Fortunately, the Bard is eternal (he's also out of copyright) and so he's back, with director Jordan Best compiling a strong cast to give Shakespeare's comedy of love and magic a strong theatrical form. There's a little bit of unnecessary framing device (the songs at the beginning and end, in particular -it doesn't help that there's still an audible clicktrack in the backing tape), but otherwise this is a straight-down the line delivery of Shakesperean comedy.
Which is not to say there's anything by the numbers in this production - this is inventive, clever work on several levels. The foundation of any Midsummer Night's Dream is the four lovers in the middle of the story, and in this case, there's superlative work, in particular from Jenna Roberts, whose glorious indignation whether she's being romantically ignored or romantically pursued is constantly delightful; some great caddish disdain from Duncan Driver accompanies her. It takes Rachael Clapham and Chris Zuber a little longer to find their groove (as people who have basically found their romantic partner at the beginning of the play, there's not quite as much to get into) but certainly Clapham's increasing irritation at the unlikely proceedings before her in the second half grab all their laughs. Chris Zuber's Lysander is a bit more worthily staunch, but he's handsome enough to make any lady want to run off to the woods with him, and keeps Lysander not-too-bright entertainingly.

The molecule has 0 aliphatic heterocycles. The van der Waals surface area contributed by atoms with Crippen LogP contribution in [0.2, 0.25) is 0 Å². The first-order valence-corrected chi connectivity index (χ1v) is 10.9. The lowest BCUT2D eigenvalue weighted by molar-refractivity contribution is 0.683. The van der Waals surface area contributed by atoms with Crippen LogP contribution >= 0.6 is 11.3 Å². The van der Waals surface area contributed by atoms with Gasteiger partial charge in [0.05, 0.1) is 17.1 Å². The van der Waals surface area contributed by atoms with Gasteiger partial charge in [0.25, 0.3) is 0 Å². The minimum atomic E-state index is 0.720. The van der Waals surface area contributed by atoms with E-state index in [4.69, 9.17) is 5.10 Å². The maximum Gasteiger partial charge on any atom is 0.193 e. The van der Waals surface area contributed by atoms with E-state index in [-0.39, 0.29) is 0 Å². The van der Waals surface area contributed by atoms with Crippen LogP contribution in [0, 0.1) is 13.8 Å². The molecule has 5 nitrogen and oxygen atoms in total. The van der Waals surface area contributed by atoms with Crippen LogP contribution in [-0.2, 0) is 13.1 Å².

On the fairy level, Dave Evans is a hyperactive Puck (possibly a little bit too much so - there's a few moments when he gabbles lines), Tim Sekuless and Alison McGregor combine imperiousness and strangeness as Oberon and Titania respectively, fairy attendants Michelle Cooper, Alex McPherson and Carly Savona combine beauty and grace of movement, and Erin Pugh's oppressed Moth is adorable and funny (her Philostrate in the court scenes is snobbishly hilarious, too).
In the Mechanicals corner, Shakespeare's satire on amateur theatre plays delighfully, with plenty of physical shenanigans going on throughout. When the worst you can say is that David Clapham as Starveling is slightly under-used (and that's because I remember how damn good Clapham can be), it's a compliment to the whole thing - Cannell's Quince is delightfully pedantic and annoyed, Cameron Thomas' Bottom delivers several pounds of ham, Ruffy's Snug goes from shy reluctance to superenthusiastic lion with aplomb, Liz Bradley's Snout brings grumpiness and potential violence, and Brendan Kelly's Flute is sweet, clear and enthusiastic.
As for the technicals - Wayne Shepherd's set is fine, if more decorative than necessarily useful most of the time, and requires better lighting than it gets from Owen Horton for full effect. The range of costumes from Cate Ruth, Emma Sekuless and Miriam Miley Read, together with the elabourate jewellery and wing designs by Mia Ching and Ann McMahon, are absolutely gorgeous.
All in all, this is a fine reading of the play, capturing the humour and magic of the text.